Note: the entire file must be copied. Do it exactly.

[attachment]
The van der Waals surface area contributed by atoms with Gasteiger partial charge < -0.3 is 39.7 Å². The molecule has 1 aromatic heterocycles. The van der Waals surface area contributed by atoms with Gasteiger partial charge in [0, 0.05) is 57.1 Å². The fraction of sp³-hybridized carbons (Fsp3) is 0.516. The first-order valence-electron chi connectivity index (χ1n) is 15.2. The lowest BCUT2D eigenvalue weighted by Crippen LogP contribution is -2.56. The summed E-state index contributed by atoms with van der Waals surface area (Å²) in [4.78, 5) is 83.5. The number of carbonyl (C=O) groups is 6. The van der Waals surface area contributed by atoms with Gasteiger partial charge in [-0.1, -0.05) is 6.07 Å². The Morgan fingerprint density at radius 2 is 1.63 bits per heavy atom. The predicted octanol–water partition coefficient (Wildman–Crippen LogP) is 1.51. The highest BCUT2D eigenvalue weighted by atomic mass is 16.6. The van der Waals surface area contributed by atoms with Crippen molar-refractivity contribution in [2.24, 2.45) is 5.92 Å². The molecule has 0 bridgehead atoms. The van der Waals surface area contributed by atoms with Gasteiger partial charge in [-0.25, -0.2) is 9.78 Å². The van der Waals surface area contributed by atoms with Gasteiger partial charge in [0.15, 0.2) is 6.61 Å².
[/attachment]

The van der Waals surface area contributed by atoms with Gasteiger partial charge < -0.3 is 39.7 Å². The molecule has 1 aromatic heterocycles. The van der Waals surface area contributed by atoms with Gasteiger partial charge in [0, 0.05) is 57.1 Å². The fraction of sp³-hybridized carbons (Fsp3) is 0.516. The first-order valence-electron chi connectivity index (χ1n) is 15.2. The lowest BCUT2D eigenvalue weighted by Crippen LogP contribution is -2.56. The summed E-state index contributed by atoms with van der Waals surface area (Å²) in [4.78, 5) is 83.5. The number of carbonyl (C=O) groups is 6. The van der Waals surface area contributed by atoms with Gasteiger partial charge in [-0.1, -0.05) is 6.07 Å². The Morgan fingerprint density at radius 2 is 1.63 bits per heavy atom. The predicted octanol–water partition coefficient (Wildman–Crippen LogP) is 1.51. The highest BCUT2D eigenvalue weighted by atomic mass is 16.6. The van der Waals surface area contributed by atoms with Crippen molar-refractivity contribution in [2.24, 2.45) is 5.92 Å². The molecule has 0 bridgehead atoms. The van der Waals surface area contributed by atoms with Gasteiger partial charge in [-0.25, -0.2) is 9.78 Å². The van der Waals surface area contributed by atoms with Gasteiger partial charge in [0.15, 0.2) is 6.61 Å².